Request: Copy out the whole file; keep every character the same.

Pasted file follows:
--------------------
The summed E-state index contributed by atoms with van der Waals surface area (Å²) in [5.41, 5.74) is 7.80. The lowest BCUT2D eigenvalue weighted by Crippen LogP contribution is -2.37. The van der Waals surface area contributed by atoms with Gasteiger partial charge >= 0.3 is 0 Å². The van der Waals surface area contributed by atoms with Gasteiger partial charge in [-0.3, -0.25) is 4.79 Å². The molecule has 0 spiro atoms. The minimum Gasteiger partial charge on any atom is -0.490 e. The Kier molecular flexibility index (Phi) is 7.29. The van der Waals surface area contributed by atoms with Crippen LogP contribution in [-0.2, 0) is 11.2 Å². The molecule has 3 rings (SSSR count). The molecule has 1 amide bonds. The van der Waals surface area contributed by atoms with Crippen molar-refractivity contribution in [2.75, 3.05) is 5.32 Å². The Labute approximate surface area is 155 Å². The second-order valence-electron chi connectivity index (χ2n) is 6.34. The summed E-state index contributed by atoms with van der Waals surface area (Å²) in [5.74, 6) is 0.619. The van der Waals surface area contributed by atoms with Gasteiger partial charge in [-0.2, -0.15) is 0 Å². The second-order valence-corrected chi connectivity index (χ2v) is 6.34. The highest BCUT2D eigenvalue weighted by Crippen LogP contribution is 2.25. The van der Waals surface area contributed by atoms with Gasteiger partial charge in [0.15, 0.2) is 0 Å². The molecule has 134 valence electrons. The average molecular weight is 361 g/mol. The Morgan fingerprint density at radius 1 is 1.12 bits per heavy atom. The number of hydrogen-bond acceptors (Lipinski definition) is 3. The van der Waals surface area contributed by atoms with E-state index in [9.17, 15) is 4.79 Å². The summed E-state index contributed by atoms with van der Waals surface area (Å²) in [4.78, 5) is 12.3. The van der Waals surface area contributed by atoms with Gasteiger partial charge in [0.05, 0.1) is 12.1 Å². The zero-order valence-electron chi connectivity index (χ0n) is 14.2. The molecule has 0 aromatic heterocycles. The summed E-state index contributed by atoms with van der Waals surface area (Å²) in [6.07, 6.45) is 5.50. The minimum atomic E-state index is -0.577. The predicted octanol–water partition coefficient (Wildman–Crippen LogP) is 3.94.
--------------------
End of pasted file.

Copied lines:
The summed E-state index contributed by atoms with van der Waals surface area (Å²) in [5.41, 5.74) is 7.80. The lowest BCUT2D eigenvalue weighted by Crippen LogP contribution is -2.37. The van der Waals surface area contributed by atoms with Gasteiger partial charge >= 0.3 is 0 Å². The van der Waals surface area contributed by atoms with Gasteiger partial charge in [-0.3, -0.25) is 4.79 Å². The molecule has 0 spiro atoms. The minimum Gasteiger partial charge on any atom is -0.490 e. The Kier molecular flexibility index (Phi) is 7.29. The van der Waals surface area contributed by atoms with Crippen LogP contribution in [-0.2, 0) is 11.2 Å². The molecule has 3 rings (SSSR count). The molecule has 1 amide bonds. The van der Waals surface area contributed by atoms with Crippen molar-refractivity contribution in [2.75, 3.05) is 5.32 Å². The Labute approximate surface area is 155 Å². The second-order valence-electron chi connectivity index (χ2n) is 6.34. The summed E-state index contributed by atoms with van der Waals surface area (Å²) in [5.74, 6) is 0.619. The van der Waals surface area contributed by atoms with Gasteiger partial charge in [-0.2, -0.15) is 0 Å². The second-order valence-corrected chi connectivity index (χ2v) is 6.34. The highest BCUT2D eigenvalue weighted by Crippen LogP contribution is 2.25. The van der Waals surface area contributed by atoms with Gasteiger partial charge in [0.15, 0.2) is 0 Å². The molecule has 134 valence electrons. The average molecular weight is 361 g/mol. The Morgan fingerprint density at radius 1 is 1.12 bits per heavy atom. The number of hydrogen-bond acceptors (Lipinski definition) is 3. The van der Waals surface area contributed by atoms with E-state index in [9.17, 15) is 4.79 Å². The summed E-state index contributed by atoms with van der Waals surface area (Å²) in [4.78, 5) is 12.3. The van der Waals surface area contributed by atoms with Gasteiger partial charge in [0.05, 0.1) is 12.1 Å². The zero-order valence-electron chi connectivity index (χ0n) is 14.2. The molecule has 0 aromatic heterocycles. The summed E-state index contributed by atoms with van der Waals surface area (Å²) in [6.07, 6.45) is 5.50. The minimum atomic E-state index is -0.577. The predicted octanol–water partition coefficient (Wildman–Crippen LogP) is 3.94.